Students are not allowed to install their own WiFi boosters, as it could cause more harm than good. If the WiFi booster and the wireless access points send out radio waves that conflict, it can cause instability throughout the server.

Instead, Brandes recommends that students file a report so that I.T. can examine what is causing the slow connection. He specifically recalled when there was a broken device in one of the townhouses that caused an unstable connection but could be easily fixed. 

“In a townhouse, the monitor in their ceiling was dead and had no power. It had been like that for four months, and it was fixed within 10 minutes,” he said. 

Brandes does not recall any events of the WiFi being unstable across the entire campus. The only instance he could remember was when a train derailed and cut fiber, so the internet connection for the entire campus cut out. He also stated that some large sporting events in Johnson Hall might cause the internet to function slower as there are many devices connected to it, but usually, these issues only happen on the guest WiFi.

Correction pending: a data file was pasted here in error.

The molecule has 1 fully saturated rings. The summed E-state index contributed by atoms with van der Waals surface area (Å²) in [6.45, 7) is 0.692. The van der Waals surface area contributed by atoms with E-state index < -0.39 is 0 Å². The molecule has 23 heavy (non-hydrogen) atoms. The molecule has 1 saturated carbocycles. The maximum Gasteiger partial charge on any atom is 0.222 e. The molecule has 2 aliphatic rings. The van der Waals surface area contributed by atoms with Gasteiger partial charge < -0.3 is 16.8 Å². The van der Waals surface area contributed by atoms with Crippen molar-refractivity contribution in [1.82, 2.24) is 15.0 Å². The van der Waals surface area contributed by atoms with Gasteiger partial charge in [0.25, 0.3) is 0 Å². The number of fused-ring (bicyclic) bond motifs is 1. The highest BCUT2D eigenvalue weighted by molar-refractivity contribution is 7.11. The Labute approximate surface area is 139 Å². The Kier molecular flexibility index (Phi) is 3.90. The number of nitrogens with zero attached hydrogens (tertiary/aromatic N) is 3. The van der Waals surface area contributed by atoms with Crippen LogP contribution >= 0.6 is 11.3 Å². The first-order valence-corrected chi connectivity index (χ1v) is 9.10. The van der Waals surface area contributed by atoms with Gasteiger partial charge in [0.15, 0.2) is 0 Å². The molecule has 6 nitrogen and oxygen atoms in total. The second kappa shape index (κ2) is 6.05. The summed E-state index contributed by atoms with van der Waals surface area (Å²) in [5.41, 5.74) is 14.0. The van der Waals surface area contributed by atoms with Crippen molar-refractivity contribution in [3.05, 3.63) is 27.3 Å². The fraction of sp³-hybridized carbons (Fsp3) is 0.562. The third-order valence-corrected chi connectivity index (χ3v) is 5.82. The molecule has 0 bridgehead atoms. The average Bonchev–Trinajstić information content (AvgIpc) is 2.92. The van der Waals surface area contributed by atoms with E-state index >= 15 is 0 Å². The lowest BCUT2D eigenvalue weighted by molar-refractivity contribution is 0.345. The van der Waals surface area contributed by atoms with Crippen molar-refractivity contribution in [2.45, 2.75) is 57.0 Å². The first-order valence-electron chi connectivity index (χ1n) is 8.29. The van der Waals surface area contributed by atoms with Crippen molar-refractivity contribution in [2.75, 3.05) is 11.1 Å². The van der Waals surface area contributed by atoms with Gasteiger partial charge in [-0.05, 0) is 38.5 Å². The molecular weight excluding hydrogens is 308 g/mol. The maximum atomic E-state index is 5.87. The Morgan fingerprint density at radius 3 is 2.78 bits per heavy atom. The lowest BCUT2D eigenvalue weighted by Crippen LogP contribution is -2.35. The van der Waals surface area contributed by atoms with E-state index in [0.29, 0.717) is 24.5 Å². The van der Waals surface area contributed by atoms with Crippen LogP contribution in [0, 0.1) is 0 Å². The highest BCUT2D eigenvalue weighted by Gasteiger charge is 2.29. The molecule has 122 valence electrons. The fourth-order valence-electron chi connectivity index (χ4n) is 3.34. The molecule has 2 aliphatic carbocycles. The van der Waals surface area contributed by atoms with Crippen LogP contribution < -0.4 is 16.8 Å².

Brandes would like to remind students to forget the guest WiFi network on all of their devices, as the connection can be reestablished if it is only forgotten on one. He claimed that most internet complaints are due to students remaining on the guest network, which, compared to the university WiFi, could be 100 times slower.

However, despite complaints of unstable internet in some areas, some students have praised the I.T. department for offering outside wireless connectivity across campus. 

“It is amazing that I can just open my computer under a tree outside and have internet access,” said English major Brooke Gormley ‘25.

Nathan Pynchon ‘26, a historical studies major, agreed. “The WiFi speed is solid, but sometimes there will be a spot where the WiFi cuts out.”

Brandes recalled that upgrading the WiFi is an ongoing expenditure. When the Comenius Access to Technology (CAT) program launched around 2013, the current wireless network was not strong enough to support the volume of cutting-edge MacBooks. The I.T. department decided to eliminate the previous network and switch to a new one, as every wireless network inconveniently used a different access point. 

The university first upgraded to a unified network in 2013, then to a Cisco Meraki network in 2017, a cloud-managed wireless network. The I.T. department used to have to log into every individual access point to manage and adjust them, while a cloud-managed network allowed the department to see the network holistically. The A.I. machine can learn and make adjustments to deliver a better wireless network, but the system is still being upgraded and improved today. 

“If anyone has any problem at all, send an email to [email protected]. Even if you’re just getting too much latency with Rocket League, we want to help you. We want to see you succeed, even if the issues are not academic. 80% of the time, you are not in a classroom, and my job is to support you 100% of the time,” Brandes said.